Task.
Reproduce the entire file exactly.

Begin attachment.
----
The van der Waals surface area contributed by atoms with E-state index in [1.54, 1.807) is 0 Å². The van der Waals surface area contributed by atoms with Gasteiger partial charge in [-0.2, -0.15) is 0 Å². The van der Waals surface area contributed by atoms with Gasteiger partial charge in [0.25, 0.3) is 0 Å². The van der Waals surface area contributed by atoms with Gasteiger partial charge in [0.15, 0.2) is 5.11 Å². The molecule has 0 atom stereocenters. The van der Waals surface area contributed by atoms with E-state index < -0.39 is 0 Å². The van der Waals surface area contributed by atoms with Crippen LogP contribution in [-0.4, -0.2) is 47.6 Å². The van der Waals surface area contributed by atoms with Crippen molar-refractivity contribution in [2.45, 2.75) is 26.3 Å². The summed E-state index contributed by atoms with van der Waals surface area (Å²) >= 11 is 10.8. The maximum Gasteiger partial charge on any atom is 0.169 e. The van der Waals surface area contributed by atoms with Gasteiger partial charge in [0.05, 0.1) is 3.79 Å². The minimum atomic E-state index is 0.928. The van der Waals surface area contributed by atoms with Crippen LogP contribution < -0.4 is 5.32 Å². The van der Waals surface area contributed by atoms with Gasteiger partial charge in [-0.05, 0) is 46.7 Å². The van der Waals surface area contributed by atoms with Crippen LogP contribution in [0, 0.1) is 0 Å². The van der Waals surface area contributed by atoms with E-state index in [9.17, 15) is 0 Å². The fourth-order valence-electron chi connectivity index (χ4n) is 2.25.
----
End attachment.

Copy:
The van der Waals surface area contributed by atoms with E-state index in [1.54, 1.807) is 0 Å². The van der Waals surface area contributed by atoms with Gasteiger partial charge in [-0.2, -0.15) is 0 Å². The van der Waals surface area contributed by atoms with Gasteiger partial charge in [0.25, 0.3) is 0 Å². The van der Waals surface area contributed by atoms with Gasteiger partial charge in [0.15, 0.2) is 5.11 Å². The molecule has 0 atom stereocenters. The van der Waals surface area contributed by atoms with E-state index < -0.39 is 0 Å². The van der Waals surface area contributed by atoms with Crippen LogP contribution in [-0.4, -0.2) is 47.6 Å². The van der Waals surface area contributed by atoms with Crippen molar-refractivity contribution in [2.45, 2.75) is 26.3 Å². The summed E-state index contributed by atoms with van der Waals surface area (Å²) >= 11 is 10.8. The maximum Gasteiger partial charge on any atom is 0.169 e. The van der Waals surface area contributed by atoms with Gasteiger partial charge in [0.05, 0.1) is 3.79 Å². The minimum atomic E-state index is 0.928. The van der Waals surface area contributed by atoms with Crippen LogP contribution < -0.4 is 5.32 Å². The van der Waals surface area contributed by atoms with Gasteiger partial charge in [-0.05, 0) is 46.7 Å². The van der Waals surface area contributed by atoms with Crippen LogP contribution in [0, 0.1) is 0 Å². The van der Waals surface area contributed by atoms with E-state index in [9.17, 15) is 0 Å². The fourth-order valence-electron chi connectivity index (χ4n) is 2.25.